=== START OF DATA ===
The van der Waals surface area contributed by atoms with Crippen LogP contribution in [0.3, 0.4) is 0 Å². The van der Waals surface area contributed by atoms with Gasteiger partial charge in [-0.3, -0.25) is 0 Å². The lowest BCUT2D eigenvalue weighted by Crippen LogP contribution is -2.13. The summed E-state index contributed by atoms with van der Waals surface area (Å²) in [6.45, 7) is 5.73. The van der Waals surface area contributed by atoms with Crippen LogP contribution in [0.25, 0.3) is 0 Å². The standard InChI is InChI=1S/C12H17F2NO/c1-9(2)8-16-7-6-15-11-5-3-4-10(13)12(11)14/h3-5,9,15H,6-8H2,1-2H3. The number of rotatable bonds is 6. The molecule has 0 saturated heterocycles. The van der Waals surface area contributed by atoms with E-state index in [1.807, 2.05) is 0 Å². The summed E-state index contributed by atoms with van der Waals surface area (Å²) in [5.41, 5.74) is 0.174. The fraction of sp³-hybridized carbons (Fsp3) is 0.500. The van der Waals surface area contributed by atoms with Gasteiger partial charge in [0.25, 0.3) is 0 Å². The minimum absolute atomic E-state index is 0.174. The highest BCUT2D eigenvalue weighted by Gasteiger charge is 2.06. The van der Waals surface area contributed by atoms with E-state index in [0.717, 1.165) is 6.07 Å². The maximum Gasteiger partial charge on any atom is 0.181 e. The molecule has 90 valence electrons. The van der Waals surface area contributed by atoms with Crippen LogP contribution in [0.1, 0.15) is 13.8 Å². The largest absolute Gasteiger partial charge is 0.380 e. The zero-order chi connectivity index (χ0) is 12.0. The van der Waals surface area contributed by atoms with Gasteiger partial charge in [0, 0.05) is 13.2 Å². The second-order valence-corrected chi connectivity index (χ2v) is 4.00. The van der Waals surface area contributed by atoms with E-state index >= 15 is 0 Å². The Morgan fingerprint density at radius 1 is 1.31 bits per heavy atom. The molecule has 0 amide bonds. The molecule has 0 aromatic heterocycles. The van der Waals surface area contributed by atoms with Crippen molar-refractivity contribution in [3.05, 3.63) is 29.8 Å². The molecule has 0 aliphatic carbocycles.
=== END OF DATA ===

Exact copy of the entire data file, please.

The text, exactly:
The van der Waals surface area contributed by atoms with Crippen LogP contribution in [0.3, 0.4) is 0 Å². The van der Waals surface area contributed by atoms with Gasteiger partial charge in [-0.3, -0.25) is 0 Å². The lowest BCUT2D eigenvalue weighted by Crippen LogP contribution is -2.13. The summed E-state index contributed by atoms with van der Waals surface area (Å²) in [6.45, 7) is 5.73. The van der Waals surface area contributed by atoms with Crippen LogP contribution in [0.25, 0.3) is 0 Å². The standard InChI is InChI=1S/C12H17F2NO/c1-9(2)8-16-7-6-15-11-5-3-4-10(13)12(11)14/h3-5,9,15H,6-8H2,1-2H3. The number of rotatable bonds is 6. The molecule has 0 saturated heterocycles. The van der Waals surface area contributed by atoms with E-state index in [1.807, 2.05) is 0 Å². The summed E-state index contributed by atoms with van der Waals surface area (Å²) in [5.41, 5.74) is 0.174. The fraction of sp³-hybridized carbons (Fsp3) is 0.500. The van der Waals surface area contributed by atoms with Gasteiger partial charge in [0.25, 0.3) is 0 Å². The minimum absolute atomic E-state index is 0.174. The highest BCUT2D eigenvalue weighted by Gasteiger charge is 2.06. The van der Waals surface area contributed by atoms with E-state index in [0.717, 1.165) is 6.07 Å². The maximum Gasteiger partial charge on any atom is 0.181 e. The molecule has 90 valence electrons. The van der Waals surface area contributed by atoms with Crippen LogP contribution in [0.1, 0.15) is 13.8 Å². The largest absolute Gasteiger partial charge is 0.380 e. The zero-order chi connectivity index (χ0) is 12.0. The van der Waals surface area contributed by atoms with Gasteiger partial charge in [0, 0.05) is 13.2 Å². The second-order valence-corrected chi connectivity index (χ2v) is 4.00. The van der Waals surface area contributed by atoms with E-state index >= 15 is 0 Å². The Morgan fingerprint density at radius 1 is 1.31 bits per heavy atom. The molecule has 0 amide bonds. The molecule has 0 aromatic heterocycles. The van der Waals surface area contributed by atoms with Crippen molar-refractivity contribution in [3.05, 3.63) is 29.8 Å². The molecule has 0 aliphatic carbocycles.